What you really need to know

Group decisions sometimes work.
Sean Goh
Dec 25, 2015 rated it liked it
Groupthink and how to overcome it in a book.

Happy talk, or telling your superiors/group that everything is going well, is a pervasive source of group failures.

Leaders would do well to have a streak of anxiousness to ask the question: What am I missing here?, because more likely than not their subordinates won't ask that question.

Groups can be highly innovative, if divergent thinking is nurtured and minority views are welcome.

A great risk of group deliberation is that it will si
Apr 25, 2015 rated it really liked it
Shelves: 311-312
Sunstein continues here on the path of his bestselling Nudges (co-authored by James Thaler), though this book is the more technical, perhaps not as marketable, and not coincidentally the better book. Nudges, too, was directed toward bureaucrats and decision-makers, but there the inferences were directed toward the disciplines of education, psychology, politics, design, and business as though the disciplinary frameworks had themselves failed in the cultivation of individual self-interest; too lar ...more
May 19, 2016 rated it liked it
The thesis of this book is that contrary to conventional wisdom, group decision making often yields poor results. It provides examples, reasons and solutions from scenarios involving governments, corporations and committees, as well as offering solutions based on successful group decision making case studies.

It's definitely an informative and useful read, but it can be a bit redundant at times. Many of the reasons groups fail (failure to share information, reluctance of group members to contrad
Ray Johns
Jan 21, 2015 rated it really liked it
Cass Sunstein and Reid Hastie do an excellent job at exploring the many ways that we tend to shut down discussion, lose or miss invaluable information that can be used to make better decisions and understanding on an issue or problem-solving dilemma. We need to cast as wide a net as possible to advance civic inclusiveness as the path to more stable , cohesive communities . The authors provide an excellent source index on additional reading . It also includes some innovative websites set up by Ob ...more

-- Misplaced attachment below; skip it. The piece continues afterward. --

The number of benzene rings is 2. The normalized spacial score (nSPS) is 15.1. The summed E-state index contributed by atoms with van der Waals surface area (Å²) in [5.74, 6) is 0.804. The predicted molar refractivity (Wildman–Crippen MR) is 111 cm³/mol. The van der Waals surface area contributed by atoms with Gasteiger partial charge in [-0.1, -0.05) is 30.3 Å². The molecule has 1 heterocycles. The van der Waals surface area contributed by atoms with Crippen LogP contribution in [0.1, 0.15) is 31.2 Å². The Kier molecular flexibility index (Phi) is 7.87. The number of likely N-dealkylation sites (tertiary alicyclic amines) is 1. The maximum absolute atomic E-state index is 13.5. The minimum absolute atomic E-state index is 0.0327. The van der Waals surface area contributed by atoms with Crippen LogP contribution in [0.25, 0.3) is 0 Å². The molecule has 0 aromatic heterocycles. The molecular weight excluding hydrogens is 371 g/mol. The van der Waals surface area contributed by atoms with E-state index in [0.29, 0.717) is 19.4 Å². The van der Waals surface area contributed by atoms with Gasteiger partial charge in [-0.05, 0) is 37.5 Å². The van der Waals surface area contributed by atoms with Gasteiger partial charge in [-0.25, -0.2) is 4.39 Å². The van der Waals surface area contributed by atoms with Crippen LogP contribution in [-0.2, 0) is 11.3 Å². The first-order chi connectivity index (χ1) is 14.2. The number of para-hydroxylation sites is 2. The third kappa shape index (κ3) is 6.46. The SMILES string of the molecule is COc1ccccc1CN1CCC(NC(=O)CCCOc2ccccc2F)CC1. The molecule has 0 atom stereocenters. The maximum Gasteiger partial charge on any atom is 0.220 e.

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Cass R. Sunstein is an American legal scholar, particularly in the fields of constitutional law, administrative law, environmental law, and law and behavioral economics, who currently is the Administrator of the White House Office of Information and Regulatory Affairs in the Obama administration. For 27 years, Sunstein taught at the University of Chicago Law School, where he continues to teach as ...more

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25 likes · 3 comments
“do not be misled by expert bravado or by an expert’s own sense of how he or she is doing. Evidence is a much better guide than an impressive self-presentation.” 3 likes
“Janis believed that groups are especially likely to suffer from groupthink if they are cohesive, have highly directive leadership, and are insulated from experts.” 3 likes